Rare immune cell is asset and liability in fighting infection

Immune cells in the spleen have brought in stowaways: Listeria bacteria, which appear green in the image. Researchers at Washington University School of Medicine in St. Louis have found that the immune cells the bacteria have exploited can be both helpful and harmful in fighting infection. The cells could be particularly useful in efforts to turn the immune system against cancers using vaccines. Credit: Kenneth Murphy

The same trait that makes a rare immune cell invaluable in fighting some infections also can be exploited by other diseases to cause harm, two new studies show.

In papers published online in Immunity, scientists at Washington University School of Medicine in St. Louis reveal that the cells, known as CD8 alpha+ (CD8a+ DCs), can help the body beat back infection by a common parasite, but the same cells can be hijacked by a to decimate the body's defenses.

The trait that makes the cells both an asset and a liability is the way they alert other , causing them to attack invaders. CD8a+ DCs can sound the alarm in a manner that is particularly helpful for stripping away invaders' disguises. But this process takes time, and Listeria bacteria can take advantage of that delay to wreak havoc inside the spleen.

"As we've discovered how useful these cells can be in fighting different kinds of infections, researchers have wondered why they're so rare," says Kenneth Murphy, MD, PhD, the Eugene L. Opie First Centennial Professor of Pathology and Immunology. "This may be why — overcommitting to any one defensive strategy opens up opportunities for counterstrategies that exploit it."

CD8a+ DCs make up about 10 percent of all dendritic cells in the body. By studying the basic functions of these cells, scientists are laying the groundwork to use them to fight infections. The cells also appear to be essential for some cancer vaccines, which enlist the power of the system to help fight tumors.

Murphy, who is a Howard Hughes Medical Institute Investigator, previously created genetically altered mice where CD8a+ DCs could be selectively eliminated. By comparing these mice with normal mice, Murphy and his collaborators have shown that CD8a+ DCs are essential to priming the body's defenses against viral infections.

Viruses often try to disguise themselves to evade defenders, but CD8a+ DCs can extract characteristic parts of a virus and display them on their surface. Other cells also can make these displays, but CD8a+ DCs do it in a way that helps peel back disguises, causing other immune cells to seek out additional copies of the virus and kill them.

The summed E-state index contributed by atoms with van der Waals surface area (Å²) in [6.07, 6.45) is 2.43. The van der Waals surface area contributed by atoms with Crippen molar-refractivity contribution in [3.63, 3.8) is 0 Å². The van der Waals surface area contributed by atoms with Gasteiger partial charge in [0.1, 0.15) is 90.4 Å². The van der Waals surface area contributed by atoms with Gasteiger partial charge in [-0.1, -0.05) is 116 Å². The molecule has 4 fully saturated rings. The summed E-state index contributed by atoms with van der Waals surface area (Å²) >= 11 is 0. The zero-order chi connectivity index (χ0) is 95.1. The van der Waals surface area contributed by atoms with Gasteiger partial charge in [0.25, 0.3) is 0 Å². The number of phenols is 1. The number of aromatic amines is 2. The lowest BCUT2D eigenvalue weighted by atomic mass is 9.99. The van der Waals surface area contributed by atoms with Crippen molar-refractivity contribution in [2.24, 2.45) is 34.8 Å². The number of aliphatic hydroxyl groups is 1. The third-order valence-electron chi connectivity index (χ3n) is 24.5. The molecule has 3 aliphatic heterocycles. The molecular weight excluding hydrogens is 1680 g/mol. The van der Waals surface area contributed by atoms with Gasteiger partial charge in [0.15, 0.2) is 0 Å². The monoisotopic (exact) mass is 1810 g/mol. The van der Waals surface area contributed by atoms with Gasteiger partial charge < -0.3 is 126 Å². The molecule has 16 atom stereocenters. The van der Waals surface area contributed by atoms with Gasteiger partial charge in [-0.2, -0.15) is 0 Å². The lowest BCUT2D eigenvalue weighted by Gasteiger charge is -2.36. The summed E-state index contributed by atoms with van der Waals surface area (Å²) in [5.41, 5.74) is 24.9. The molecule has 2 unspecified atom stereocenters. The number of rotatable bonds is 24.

In one of the new studies, doctoral student Mona Mashayekhi showed that CD8a+ DCs are early responders to infection with the Toxoplasma gondii parasite, which causes serious disease in patients with weakened or suppressed immune systems. She found only CD8a+ DCs produce a signal that causes other immune cells to fight the parasite.

In the second paper, Brian Edelson, MD, PhD, assistant professor of and immunology, tested the cells against the bacteria Listeria, which can cause food poisoning. He discovered that CD8a+ DCs could make Listeria infection worse.

"Listeria likes to get into immune cells using a pathway that typically leads to the bacteria's death in garbage disposals inside the cell," Murphy explains. "But that pathway is slowed down in CD8a+ DCs to ensure that they can retain part of the invader to display to other immune cells."

Researchers watched Listeria use this delay to ride inside CD8a+ DCs as they entered the spleen, where immune cells not yet activated for attacking invaders are kept. These cells are easy targets for the bacteria, and infection worsens.

According to Murphy, CD8a+ DCs' specialized ability to initiate immune attacks makes them essential for efforts to create cancer vaccines based on DNA from tumors. He and collaborator William Gillanders, MD, professor of surgery, are working to use these vaccines to make immune cells attack cancers.

"What we're learning from basic studies, for example, has already enabled us to increase the number of CD8a+ DCs in mice until they're about 30 to 40 percent of dendritic cells," Murphy says. "Learning more about how this cell interacts with other immune cells will allow us to create effective cancer vaccines."

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